Golf course – a green approach

Published: 06/03/2024

At Taymouth Castle, environmental stewardship is a way of life. In this blog, we explore how our Director of Agronomy, Steve Chappell and his dedicated team are working tirelessly to bring the golf course to life while benefitting the surrounding ecosystem.

Our vision for green excellence 

Our sights are set on achieving GEO Certification – an accreditation for making a positive ecological and environmental impact – by the time the course opens in Summer 2025.

We are doing everything we can to prove that the pursuit of a perfect swing can coexist harmoniously with nature! We are on track with four holes already sodded with custom-grown turf from Lincolnshire.

Putting nature first

At Taymouth Castle, the agronomic focus is on limiting environmental impact, exceeding regulatory standards and following sustainable practices. Collaborating with planning officials and regulatory bodies, our initiatives extend far beyond the course itself. From large-scale drainage plans to silt mitigation and borehole contamination prevention, every step is taken with nature in mind.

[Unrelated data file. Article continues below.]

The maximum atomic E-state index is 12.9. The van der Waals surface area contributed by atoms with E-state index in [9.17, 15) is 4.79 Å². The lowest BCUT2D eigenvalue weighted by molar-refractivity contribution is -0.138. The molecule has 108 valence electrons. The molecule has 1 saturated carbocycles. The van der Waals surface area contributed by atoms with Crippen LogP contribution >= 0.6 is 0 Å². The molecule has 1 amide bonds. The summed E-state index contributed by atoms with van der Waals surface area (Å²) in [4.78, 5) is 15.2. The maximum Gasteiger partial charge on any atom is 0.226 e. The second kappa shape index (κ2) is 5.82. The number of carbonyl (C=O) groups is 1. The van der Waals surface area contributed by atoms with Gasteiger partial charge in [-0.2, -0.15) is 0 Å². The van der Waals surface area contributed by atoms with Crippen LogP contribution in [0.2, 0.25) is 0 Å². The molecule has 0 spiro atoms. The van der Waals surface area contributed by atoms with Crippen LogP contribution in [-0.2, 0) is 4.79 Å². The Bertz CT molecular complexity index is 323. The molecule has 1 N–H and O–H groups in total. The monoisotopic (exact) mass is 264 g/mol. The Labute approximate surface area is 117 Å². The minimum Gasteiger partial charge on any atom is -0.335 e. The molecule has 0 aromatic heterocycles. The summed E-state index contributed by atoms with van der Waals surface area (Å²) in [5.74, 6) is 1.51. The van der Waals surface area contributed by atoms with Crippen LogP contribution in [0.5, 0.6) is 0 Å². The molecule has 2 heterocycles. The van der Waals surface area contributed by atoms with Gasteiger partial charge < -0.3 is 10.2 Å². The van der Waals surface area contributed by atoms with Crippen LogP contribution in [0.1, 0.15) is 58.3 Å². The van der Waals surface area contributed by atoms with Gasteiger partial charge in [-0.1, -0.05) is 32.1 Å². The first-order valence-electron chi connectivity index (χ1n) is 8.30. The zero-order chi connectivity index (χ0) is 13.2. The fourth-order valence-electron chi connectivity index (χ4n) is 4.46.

Tree preservation and biodiversity

Our commitment to preserving nature’s beauty extends to every corner of Taymouth Castle. Through arborist surveys and meticulous care, we are protecting historic trees while introducing 180 indigenous varieties, including large-leaf lime, oak, Scots pine, Douglas fir, sycamore, and beautiful copper beech. Our work also entails reducing invasive species and removing decayed material and weather-damaged trees by hand to minimise impact.

Working closely with a respected horticulturalist, we are planning to reintroduce bluebells, lupins, snowdrops and borage to create a harmonious ecosystem for bees and other pollinators – one flower at a time!

For the courses, mostly native grass varieties, such as fescue, are being employed for their high drought tolerances and lower water input.

Water management and technology

Water, a precious resource, is managed with utmost care. Our team monitors weather stations daily, always ensuring responsible irrigation practices.

Throughout the course, we are incorporating innovative sand-capping practices to facilitate effective drainage. While still quite rare in the UK, Taymouth will have sand caps in the region of 200mm acting as a natural filter system to prevent any contaminants from entering the River Tay.

Future plans include implementing renewable energy and battery-powered equipment as part of our commitment to sustainability throughout the estate.